In the case of CBG, the investigation found that the bulk of the company’s bauxite is shipped to alumina refineries and aluminum smelters in North America and Europe that belong to CBG’s co-owners, Rio Tinto, Alcoa, and Dadco. The aluminum is then converted into semi-industrial aluminum products used by industrial manufacturers, including suppliers of many of the world’s leading automobile brands. The graphic below illustrates key features of CBG’s supply chain based on supply chain mapping from 2017 to 2019.
SMB’s bauxite takes a different route. The bauxite is shipped to China and bought, refined, and smelted by facilities owned by the China Hongqiao Group, a member of the SMB consortium. China Hongqiao’s refineries and smelters, which produce the largest amount of primary aluminum in the world, get the majority of their bauxite from SMB’s Guinean mines. Aluminum produced by China Hongqiao is used by industrial manufacturers in China that supply parts to many of the world’s biggest car companies. China Hongqiao, in its 2020 annual report, noted that, “with energy savings, reduced emissions and low carbon footprints being strongly advocated by society, aluminum for...lightweight aluminum for motor vehicles [is] expected to become key consumption growth for the aluminum processing industry.” The graphic on the next page illustrates key features of SMB’s supply chain based on supply chain mapping from 2017 to 2019.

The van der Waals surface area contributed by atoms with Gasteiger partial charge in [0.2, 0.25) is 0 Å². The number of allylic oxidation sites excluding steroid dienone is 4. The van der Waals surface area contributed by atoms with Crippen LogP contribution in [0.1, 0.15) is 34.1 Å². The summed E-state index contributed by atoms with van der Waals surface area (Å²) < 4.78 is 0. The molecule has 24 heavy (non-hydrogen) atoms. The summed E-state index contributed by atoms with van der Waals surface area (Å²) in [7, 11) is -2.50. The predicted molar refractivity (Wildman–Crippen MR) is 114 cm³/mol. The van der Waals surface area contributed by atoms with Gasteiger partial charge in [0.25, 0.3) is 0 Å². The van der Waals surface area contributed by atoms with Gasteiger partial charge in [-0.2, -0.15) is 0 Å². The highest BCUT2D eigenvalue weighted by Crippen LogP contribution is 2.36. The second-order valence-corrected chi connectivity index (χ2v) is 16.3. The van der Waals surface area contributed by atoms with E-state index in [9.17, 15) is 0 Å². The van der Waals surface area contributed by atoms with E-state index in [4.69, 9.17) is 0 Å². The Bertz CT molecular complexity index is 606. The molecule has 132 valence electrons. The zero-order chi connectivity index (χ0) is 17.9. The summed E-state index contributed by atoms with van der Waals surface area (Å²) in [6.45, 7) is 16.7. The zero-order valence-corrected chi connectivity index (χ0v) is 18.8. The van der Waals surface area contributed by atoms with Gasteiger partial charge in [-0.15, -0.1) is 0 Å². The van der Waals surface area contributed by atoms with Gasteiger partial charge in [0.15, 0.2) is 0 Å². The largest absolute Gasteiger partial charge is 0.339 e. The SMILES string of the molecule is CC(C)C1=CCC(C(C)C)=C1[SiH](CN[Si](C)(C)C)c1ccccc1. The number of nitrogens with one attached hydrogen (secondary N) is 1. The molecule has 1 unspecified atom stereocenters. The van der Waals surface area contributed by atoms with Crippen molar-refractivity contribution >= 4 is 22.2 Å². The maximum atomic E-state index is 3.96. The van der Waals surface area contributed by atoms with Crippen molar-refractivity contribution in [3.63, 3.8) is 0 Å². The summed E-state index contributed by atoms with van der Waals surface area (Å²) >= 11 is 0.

The Human Rights Impact of Bauxite Mining in Guinea
The Boké region, in northwestern Guinea, has been at the center of the bauxite sector’s recent growth. Government figures estimated the region’s population at 1.3 million people in 2020. Like other parts of Guinea, the region has high levels of poverty, with a 2014 census finding that 73 percent of its population, and 86 percent in rural areas, live in poverty, which the census defined according to a range of criteria evaluating a person’s living standards and access to health and education.
Boké is highly dependent on agriculture, with government data stating that, in 2014 to 2015, more than 890,000 people in the region, or approximately 80 percent of the population, relied on agriculture for their livelihoods. Most farmers live in rural villages surrounded by land that has been cultivated by their families or communities for generations. Many rural villages also source water from wells or natural water sources, although they often struggle to find clean and reliable drinking water.
The expansion of bauxite mining in the Boké region has significant potential economic benefits, with an October 2020 World Bank report on Guinea’s economy stating that, “mining sector growth can potentially act as a critical catalyst for local economic development.” Guinea’s mining ministry, in a June 2021 letter to Human Rights Watch, said that mining decreases poverty in mining areas and noted that mining companies are required to devote a portion of their revenue to the development of local communities.